We wandered around, keeping our shirts on but still exchanging plastic beads, for no reason at all. We lost members of the party only to find them a few minutes later up the street in another part of the Quarter, all of which was closed off to car traffic. And if we didn't find them right away, we adopted look alikes until the real ones were found.
Sometimes, in an annoying sort of way, the Bourbon Street culture of New Orleans can make the city feel like a giant college fraternity. And other times, in a totally amusing way, the city can feel like a party thrown by a bunch of theatre geeks. Krewe de Vieux is the latter, and the merriment feels timeless, as if someone is saying in a lazy Southern accent Why of course this town has always thrown a party like this, doll. Like a snapshot from a time far past, tonight on the unofficial first parade of the Mardi Gras season, it seems as if these people, these crazy, intoxicated people, have passed the last 25 years wasted.
Monday, February 14, 2011
A baby is born with a need to be loved - and never outgrows it.
--Frank A. Clark
Last year on Valentine's Day, I was traveling in Argentina with Larah and Rocco, good friends from Alaska, who were celebrating their one year anniversary of a wedding I had attended a year before. Mostly by coincidence we were traveling around the same time in South America and arranged to meet up in Argentina, which overlapped during their anniversary. Though I was traveling without a boyfriend, it pleased me to see two friends happily in love in their own quirky way.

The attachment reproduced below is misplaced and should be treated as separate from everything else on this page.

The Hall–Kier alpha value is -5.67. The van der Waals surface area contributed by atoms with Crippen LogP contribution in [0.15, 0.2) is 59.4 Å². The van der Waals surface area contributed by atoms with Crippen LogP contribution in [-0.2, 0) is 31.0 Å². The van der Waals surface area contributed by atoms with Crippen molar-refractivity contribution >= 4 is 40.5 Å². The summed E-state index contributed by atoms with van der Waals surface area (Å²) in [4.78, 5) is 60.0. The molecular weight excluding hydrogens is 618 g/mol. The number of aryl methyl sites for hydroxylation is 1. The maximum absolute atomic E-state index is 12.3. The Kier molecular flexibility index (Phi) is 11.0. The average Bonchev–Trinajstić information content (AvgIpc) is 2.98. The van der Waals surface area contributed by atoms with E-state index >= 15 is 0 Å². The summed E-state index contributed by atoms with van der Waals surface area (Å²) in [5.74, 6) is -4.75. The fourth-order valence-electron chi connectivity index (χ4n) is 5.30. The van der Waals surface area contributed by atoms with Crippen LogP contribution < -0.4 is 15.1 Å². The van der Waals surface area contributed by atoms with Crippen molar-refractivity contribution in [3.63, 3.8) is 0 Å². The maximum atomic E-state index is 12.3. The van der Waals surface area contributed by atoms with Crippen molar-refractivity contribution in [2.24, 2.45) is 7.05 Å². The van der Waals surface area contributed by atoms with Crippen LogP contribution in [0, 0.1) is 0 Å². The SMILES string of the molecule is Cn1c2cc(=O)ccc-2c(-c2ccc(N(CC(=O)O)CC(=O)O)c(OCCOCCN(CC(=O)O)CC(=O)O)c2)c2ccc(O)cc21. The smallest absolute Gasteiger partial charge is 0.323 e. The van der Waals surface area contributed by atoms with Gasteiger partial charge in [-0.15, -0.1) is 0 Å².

On that same Valentine's Day in 2010, I myself received two emails; one from an ex-boyfriend of a few months earlier who, much out of character, pleaded with me to give it another try; the second email was equally emotionally charged, from a high-drama trial attorney I ended up seeing for a tumultuous few months upon my return to Alaska where I was living at the time. And, though it was a day for lovers, I was relieved to be spending that Valentine's Day with friends instead.
I consider myself a reasonably intelligent person, but never have I figured out the phenomenon of love. At its best, I'm a gushing child uttering non-sensical compliments, staring longingly into the eyes of a man (or more often than not, a boy). At its worst, I have unwittingly incited a heated argument ending in tears by making what I thought was a passing joke about his boss. I have on previous occasion, while under the spell of love, knowingly made tragically poor decisions. I have also, while under the spell of love, experienced some of the most meaningful moments of my life. I find the perplexing nature of it all on par with a course in calculus. You can work on the problem for twenty minutes, thinking you have a perfect sense of what's going on, and arrive at the answer y=4x only to learn that the correct answer is actually z= 3(620y+t).